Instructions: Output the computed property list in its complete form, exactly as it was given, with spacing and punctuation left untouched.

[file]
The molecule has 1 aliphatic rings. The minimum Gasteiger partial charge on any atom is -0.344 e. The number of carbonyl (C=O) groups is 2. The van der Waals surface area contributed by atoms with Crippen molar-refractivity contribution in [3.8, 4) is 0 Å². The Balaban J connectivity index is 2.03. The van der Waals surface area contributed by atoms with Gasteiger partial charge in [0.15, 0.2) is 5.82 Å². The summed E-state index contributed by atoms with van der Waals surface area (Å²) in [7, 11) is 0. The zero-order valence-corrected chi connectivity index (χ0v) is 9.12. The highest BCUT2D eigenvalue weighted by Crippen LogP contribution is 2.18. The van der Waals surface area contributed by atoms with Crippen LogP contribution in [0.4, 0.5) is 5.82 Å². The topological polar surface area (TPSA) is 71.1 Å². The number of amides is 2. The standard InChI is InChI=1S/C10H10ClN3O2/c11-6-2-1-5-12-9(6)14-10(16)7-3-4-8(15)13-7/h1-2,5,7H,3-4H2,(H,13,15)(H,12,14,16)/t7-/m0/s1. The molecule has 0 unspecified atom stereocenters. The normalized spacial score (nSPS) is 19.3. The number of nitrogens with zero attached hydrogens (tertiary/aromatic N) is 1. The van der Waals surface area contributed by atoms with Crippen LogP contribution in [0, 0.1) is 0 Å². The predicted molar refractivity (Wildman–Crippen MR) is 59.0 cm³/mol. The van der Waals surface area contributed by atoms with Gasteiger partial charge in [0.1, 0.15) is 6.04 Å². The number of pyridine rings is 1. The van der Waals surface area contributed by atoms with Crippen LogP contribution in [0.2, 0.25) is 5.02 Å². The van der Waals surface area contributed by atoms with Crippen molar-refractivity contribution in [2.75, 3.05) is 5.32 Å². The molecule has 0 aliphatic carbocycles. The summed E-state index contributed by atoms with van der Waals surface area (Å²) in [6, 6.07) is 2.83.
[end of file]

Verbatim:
The molecule has 1 aliphatic rings. The minimum Gasteiger partial charge on any atom is -0.344 e. The number of carbonyl (C=O) groups is 2. The van der Waals surface area contributed by atoms with Crippen molar-refractivity contribution in [3.8, 4) is 0 Å². The Balaban J connectivity index is 2.03. The van der Waals surface area contributed by atoms with Gasteiger partial charge in [0.15, 0.2) is 5.82 Å². The summed E-state index contributed by atoms with van der Waals surface area (Å²) in [7, 11) is 0. The zero-order valence-corrected chi connectivity index (χ0v) is 9.12. The highest BCUT2D eigenvalue weighted by Crippen LogP contribution is 2.18. The van der Waals surface area contributed by atoms with Crippen LogP contribution in [0.4, 0.5) is 5.82 Å². The topological polar surface area (TPSA) is 71.1 Å². The number of amides is 2. The standard InChI is InChI=1S/C10H10ClN3O2/c11-6-2-1-5-12-9(6)14-10(16)7-3-4-8(15)13-7/h1-2,5,7H,3-4H2,(H,13,15)(H,12,14,16)/t7-/m0/s1. The molecule has 0 unspecified atom stereocenters. The normalized spacial score (nSPS) is 19.3. The number of nitrogens with zero attached hydrogens (tertiary/aromatic N) is 1. The van der Waals surface area contributed by atoms with Crippen LogP contribution in [0, 0.1) is 0 Å². The predicted molar refractivity (Wildman–Crippen MR) is 59.0 cm³/mol. The van der Waals surface area contributed by atoms with Gasteiger partial charge in [0.1, 0.15) is 6.04 Å². The number of pyridine rings is 1. The van der Waals surface area contributed by atoms with Crippen LogP contribution in [0.2, 0.25) is 5.02 Å². The van der Waals surface area contributed by atoms with Crippen molar-refractivity contribution in [2.75, 3.05) is 5.32 Å². The molecule has 0 aliphatic carbocycles. The summed E-state index contributed by atoms with van der Waals surface area (Å²) in [6, 6.07) is 2.83.